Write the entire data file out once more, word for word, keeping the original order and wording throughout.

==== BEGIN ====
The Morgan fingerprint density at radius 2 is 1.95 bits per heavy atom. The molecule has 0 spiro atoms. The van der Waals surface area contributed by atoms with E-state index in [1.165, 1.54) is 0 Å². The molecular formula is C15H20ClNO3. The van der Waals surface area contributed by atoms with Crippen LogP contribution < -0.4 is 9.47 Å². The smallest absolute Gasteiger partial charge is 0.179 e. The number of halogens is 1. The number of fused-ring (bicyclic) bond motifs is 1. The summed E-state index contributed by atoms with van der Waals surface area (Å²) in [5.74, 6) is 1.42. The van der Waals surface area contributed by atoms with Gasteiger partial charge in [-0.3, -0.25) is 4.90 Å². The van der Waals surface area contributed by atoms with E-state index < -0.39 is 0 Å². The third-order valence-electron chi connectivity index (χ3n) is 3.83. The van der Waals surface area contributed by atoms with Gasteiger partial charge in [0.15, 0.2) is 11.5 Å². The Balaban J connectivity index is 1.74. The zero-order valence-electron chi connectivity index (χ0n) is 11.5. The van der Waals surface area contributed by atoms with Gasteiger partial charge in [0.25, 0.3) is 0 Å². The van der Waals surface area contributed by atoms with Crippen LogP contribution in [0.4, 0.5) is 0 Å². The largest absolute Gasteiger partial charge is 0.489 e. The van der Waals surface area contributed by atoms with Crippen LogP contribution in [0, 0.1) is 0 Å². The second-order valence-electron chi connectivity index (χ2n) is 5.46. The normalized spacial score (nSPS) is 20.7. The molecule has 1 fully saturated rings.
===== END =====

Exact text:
The Morgan fingerprint density at radius 2 is 1.95 bits per heavy atom. The molecule has 0 spiro atoms. The van der Waals surface area contributed by atoms with E-state index in [1.165, 1.54) is 0 Å². The molecular formula is C15H20ClNO3. The van der Waals surface area contributed by atoms with Crippen LogP contribution < -0.4 is 9.47 Å². The smallest absolute Gasteiger partial charge is 0.179 e. The number of halogens is 1. The number of fused-ring (bicyclic) bond motifs is 1. The summed E-state index contributed by atoms with van der Waals surface area (Å²) in [5.74, 6) is 1.42. The van der Waals surface area contributed by atoms with Gasteiger partial charge in [-0.3, -0.25) is 4.90 Å². The van der Waals surface area contributed by atoms with E-state index < -0.39 is 0 Å². The third-order valence-electron chi connectivity index (χ3n) is 3.83. The van der Waals surface area contributed by atoms with Gasteiger partial charge in [0.15, 0.2) is 11.5 Å². The Balaban J connectivity index is 1.74. The zero-order valence-electron chi connectivity index (χ0n) is 11.5. The van der Waals surface area contributed by atoms with Gasteiger partial charge in [0.25, 0.3) is 0 Å². The van der Waals surface area contributed by atoms with Crippen LogP contribution in [0.4, 0.5) is 0 Å². The largest absolute Gasteiger partial charge is 0.489 e. The van der Waals surface area contributed by atoms with Crippen LogP contribution in [0, 0.1) is 0 Å². The second-order valence-electron chi connectivity index (χ2n) is 5.46. The normalized spacial score (nSPS) is 20.7. The molecule has 1 fully saturated rings.